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Hanna-Barbera cartoon character Scooby Doo greets Kings Island attendees. Photo provided by Randall Kent.

Hanna-Barbera cartoon character Scooby Doo greets Kings Island attendees. Photo provided by Randall Kent.

40 Years in the Making: Alumnus Returns for His Degree

In 1976, Randall Kent was in his senior year at CCM when he left school to focus on working full time at his own company, Stagecraft, Inc. Forty years later, he returned to finish his studies and earn a BFA in Costume Design and Technology.

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Randall Kent with his former students from McAuley High School who are now studying at CCM. Photo provided by Randall Kent.

Kent is the Technical Theater Director at McAuley High School and continues to serve as President and CEO of Stagecraft, Inc. With his company, Kent has created character costumes and mascots for amusement parks, sports teams, movies and universities. As a student, he created the UC Bearcat costume that was used from 1975 to 2006.

Kent’s passion for costume design began in the summer of 1972 at the Kings Island amusement park. He performed daily in the park’s classic Hanna-Barbera costumes, which were “old, hot and in disrepair,” Kent remembers.

He began studying technical theatre at CCM that fall and returned to Kings Island with the skills he learned in class. Kent took apart the park’s costumes and made new designs, turning 10 old costumes into 30 new costumes — from Scooby Doo and Yogi Bear to The Banana Splits.

In 1975, former ice hockey team the Cincinnati Stingers reached out to Kings Island for a referral company that could design and build a new mascot. Kent created the Stinger Bee “Slapshot” mascot through Stagecraft, Inc. and launched his professional career.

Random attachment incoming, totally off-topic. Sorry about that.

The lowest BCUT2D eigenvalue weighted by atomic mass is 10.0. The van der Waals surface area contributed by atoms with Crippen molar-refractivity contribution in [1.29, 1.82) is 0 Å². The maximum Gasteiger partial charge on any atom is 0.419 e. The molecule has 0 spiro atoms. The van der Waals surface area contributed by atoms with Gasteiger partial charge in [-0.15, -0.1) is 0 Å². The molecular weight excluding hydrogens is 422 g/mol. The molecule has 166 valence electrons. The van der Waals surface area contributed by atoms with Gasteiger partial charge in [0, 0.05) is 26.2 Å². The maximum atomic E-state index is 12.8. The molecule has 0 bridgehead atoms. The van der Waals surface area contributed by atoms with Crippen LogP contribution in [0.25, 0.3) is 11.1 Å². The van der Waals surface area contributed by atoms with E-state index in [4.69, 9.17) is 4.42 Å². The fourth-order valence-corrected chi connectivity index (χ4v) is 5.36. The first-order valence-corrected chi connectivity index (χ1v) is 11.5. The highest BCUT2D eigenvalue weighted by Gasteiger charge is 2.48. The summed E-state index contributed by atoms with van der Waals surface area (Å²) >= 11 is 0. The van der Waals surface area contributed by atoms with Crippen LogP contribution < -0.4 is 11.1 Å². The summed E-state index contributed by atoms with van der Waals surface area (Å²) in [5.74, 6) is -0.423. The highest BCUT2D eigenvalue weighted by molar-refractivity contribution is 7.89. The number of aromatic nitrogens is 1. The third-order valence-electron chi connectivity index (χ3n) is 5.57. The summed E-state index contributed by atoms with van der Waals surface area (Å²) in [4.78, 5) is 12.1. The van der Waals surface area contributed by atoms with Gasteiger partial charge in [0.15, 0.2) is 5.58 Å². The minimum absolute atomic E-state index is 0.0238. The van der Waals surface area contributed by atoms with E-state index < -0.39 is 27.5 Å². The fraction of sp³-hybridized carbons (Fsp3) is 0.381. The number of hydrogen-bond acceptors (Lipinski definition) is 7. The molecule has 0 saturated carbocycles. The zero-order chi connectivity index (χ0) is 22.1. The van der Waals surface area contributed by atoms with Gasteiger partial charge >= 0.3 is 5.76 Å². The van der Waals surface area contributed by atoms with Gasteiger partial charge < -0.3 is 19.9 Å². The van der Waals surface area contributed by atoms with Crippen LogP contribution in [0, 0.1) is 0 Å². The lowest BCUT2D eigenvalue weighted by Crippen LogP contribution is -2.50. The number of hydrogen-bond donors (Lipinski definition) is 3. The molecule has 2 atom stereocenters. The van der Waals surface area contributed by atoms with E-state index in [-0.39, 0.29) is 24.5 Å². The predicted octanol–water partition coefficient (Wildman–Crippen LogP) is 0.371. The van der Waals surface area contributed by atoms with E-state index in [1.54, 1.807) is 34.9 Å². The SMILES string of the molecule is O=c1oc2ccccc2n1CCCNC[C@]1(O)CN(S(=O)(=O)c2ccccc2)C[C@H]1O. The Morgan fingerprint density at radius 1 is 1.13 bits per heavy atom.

The business was so successful that Kent left CCM a year after Stagecraft, Inc. began. The company created costumes for Disney, Six Flags, Universal Studios and universities from Maryland to Oregon. Stagecraft’s mascot costumes were featured in films such as The Waterboy, The Program and Old School. The company most recently created character costumes for Mentos Gum, Miami Savings Bank, Walnut Hills High School and Roger Bacon High School.

Kent’s costumes in McAuley High School’s production of “Beauty and the Beast.” Photo provided by Randall Kent.

Kent’s costumes in McAuley High School’s production of “Beauty and the Beast.” Photo provided by Randall Kent.

Kent’s passion led him to teaching when he followed his daughter to McAuley High School 12 years ago. He began volunteering as the school’s Technical Theater Director, which later became a paid position. Kent oversaw the costume design for the school’s productions of Beauty and the Beast and Mary Poppins, both of which won Cappie awards for best costumes.

Kent made an immediate connection with his students, who ultimately inspired him to go back to school. He returned to CCM to finish the degree he left behind 40 years previously and graduated in December 2016 with a BFA in Costume Design and Technology.

Three of his students from McAuley High School joined Kent in his last semester; two are in CCM’s costume design program and one is in the stage design program. Ironically, they were in the same technical theatre class together at CCM.

Randall Kent and his students at the Cappie Awards. Photo provided by Randall Kent.

Randall Kent and his students at the Cappie Awards. Photo provided by Randall Kent.

“It seemed quite natural that we be in class together and quite rewarding for me that I could have that kind of effect on my students,” Kent says. “I hope to send more to CCM in the future.”

After he graduated from CCM, Kent jumped back into his role as Technical Theater Director at McAuley High School. He and his students designed and built everything from the costumes to the set for the school’s musical All Shook Up, which ran April 7-9. The show was nominated for 24 Cappie awards, including best costumes.

Kent plans to continue to grow his passion for theatre at the high school and Stagecraft, Inc.

“Getting that piece of paper was very rewarding and made me feel like I had come full circle,” Kent says of his degree from CCM. “It validated me as a artist and business man. It also ensured that I could teach as the teacher of record.”

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